The ultimate guide to blog post ideas

It happens to all of us at one point or another. You’ve blocked off an entire Sunday afternoon to get your blog posts ready for the week, and you’re so excited. You turn on your favorite writing music, get comfortable in your favorite chair, open up your laptop, create a new blank document, and… nothing. Those blog posts you’ve been thinking about in the shower, as you drive around town, when you’re pushing the grocery cart through the store — it’s like they never existed.

That’s why I’ve put together this guide to blog post ideas. Skim through them when you’re at a loss for words, and hopefully one of them will spark a new blog post for you! Don’t miss the download at the end of the post to save this for future reference.

The ultimate guide to blog post ideas from elembee.com

Share

The easiest thing you can do when you’re not sure what to write about is simply share what you’re doing or what’s on your mind. Give your readers a behind-the-scenes tour or a look at your day-in-the-life. You can make it a broad topic, but don’t forget that you can always get more specific. Maybe you’ve been feeling super productive lately — share how you’ve made that happen! Maybe you’re trying to change a habit — share how you’re doing that.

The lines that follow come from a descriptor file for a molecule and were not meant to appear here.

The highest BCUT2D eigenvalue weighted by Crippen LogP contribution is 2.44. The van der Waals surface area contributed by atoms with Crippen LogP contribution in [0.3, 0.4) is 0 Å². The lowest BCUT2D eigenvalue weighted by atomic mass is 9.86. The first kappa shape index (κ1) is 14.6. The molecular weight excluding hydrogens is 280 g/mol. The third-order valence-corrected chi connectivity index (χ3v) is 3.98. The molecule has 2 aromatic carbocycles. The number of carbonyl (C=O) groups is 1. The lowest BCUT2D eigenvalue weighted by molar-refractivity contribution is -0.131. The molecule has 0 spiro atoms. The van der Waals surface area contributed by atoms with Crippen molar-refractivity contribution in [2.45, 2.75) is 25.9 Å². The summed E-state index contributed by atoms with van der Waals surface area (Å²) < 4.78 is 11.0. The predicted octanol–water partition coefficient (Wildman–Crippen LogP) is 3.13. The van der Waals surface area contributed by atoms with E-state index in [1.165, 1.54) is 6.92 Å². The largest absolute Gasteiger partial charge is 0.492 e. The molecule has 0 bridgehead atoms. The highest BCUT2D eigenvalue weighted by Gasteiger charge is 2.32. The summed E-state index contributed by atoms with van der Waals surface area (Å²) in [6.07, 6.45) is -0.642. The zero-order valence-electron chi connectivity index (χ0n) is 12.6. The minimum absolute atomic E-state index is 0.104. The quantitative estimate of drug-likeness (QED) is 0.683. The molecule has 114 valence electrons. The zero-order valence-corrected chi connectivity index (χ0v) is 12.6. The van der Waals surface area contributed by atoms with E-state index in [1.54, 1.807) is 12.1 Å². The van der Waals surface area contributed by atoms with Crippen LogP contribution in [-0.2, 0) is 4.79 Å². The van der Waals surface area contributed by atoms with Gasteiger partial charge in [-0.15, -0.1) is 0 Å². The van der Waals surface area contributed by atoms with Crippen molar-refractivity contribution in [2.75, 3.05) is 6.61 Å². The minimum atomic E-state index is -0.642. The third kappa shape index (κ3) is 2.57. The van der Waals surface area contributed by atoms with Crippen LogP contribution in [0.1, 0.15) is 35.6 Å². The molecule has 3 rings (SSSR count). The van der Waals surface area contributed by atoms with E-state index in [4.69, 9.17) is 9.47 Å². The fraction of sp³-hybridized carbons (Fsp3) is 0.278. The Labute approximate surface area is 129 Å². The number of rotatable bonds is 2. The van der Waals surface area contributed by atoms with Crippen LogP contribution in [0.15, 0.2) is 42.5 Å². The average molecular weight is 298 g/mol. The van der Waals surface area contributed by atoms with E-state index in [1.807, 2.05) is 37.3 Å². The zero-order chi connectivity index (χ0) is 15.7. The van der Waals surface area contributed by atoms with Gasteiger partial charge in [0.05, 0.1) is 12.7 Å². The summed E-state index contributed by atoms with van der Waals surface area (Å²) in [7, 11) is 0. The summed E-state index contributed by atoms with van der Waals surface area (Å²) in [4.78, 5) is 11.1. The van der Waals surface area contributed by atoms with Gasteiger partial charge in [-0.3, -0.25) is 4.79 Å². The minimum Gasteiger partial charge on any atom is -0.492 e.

Pretend that you’re meeting your best friend for happy hour, and she asks you how you’ve been doing. What topics would you talk about? Turn those into blog posts.

  • Behind the scenes
  • A day in the life
  • A change you’re making, with how and why
  • Something you’re really excited about right now
  • A peek at your latest project

The ultimate guide to blog post ideas from elembee.com

Help and Inspire

Helping and inspiring people is simply the next step from sharing. You can share your own experiences, but to help people, you need to get specific on the lessons behind them. What did you learn from your experience that can help people going through the same thing? What advice would you give to someone in your situation? What inspired you to take action?

Also, don’t underestimate the power of sharing your ideas. Share the inspiration behind your latest project, and it might be just what your reader needed for their own work.

  • A mistake you made and the lessons you learned from it
  • A recent realization and how it’s improving your life
  • An inspiration board for your latest project
  • Brainstorm ideas to solve a common problem
  • The advice you’d give to someone in your situation
  • A question from your readers and your answer

Instruct

More often than not, we take for granted the things that are second-nature to us, particularly in our area of expertise. Those kind of things can make the best blog posts. You may feel like you’re stating the obvious, but your readers probably don’t think the way you do or have the same level of experience.

Think about the type of problems your clients are experiencing when they come to you, or the things that people always ask you about. When someone mentions that they wish they could do something like you, take note! Think about the steps you take to approach a particular problem or situation, and break them down for your readers in a how-to post or tutorial. You may be tempted to write a long guide, and that’s fine, but don’t forget to think small as well — people love reading quick solutions to even the smallest headache.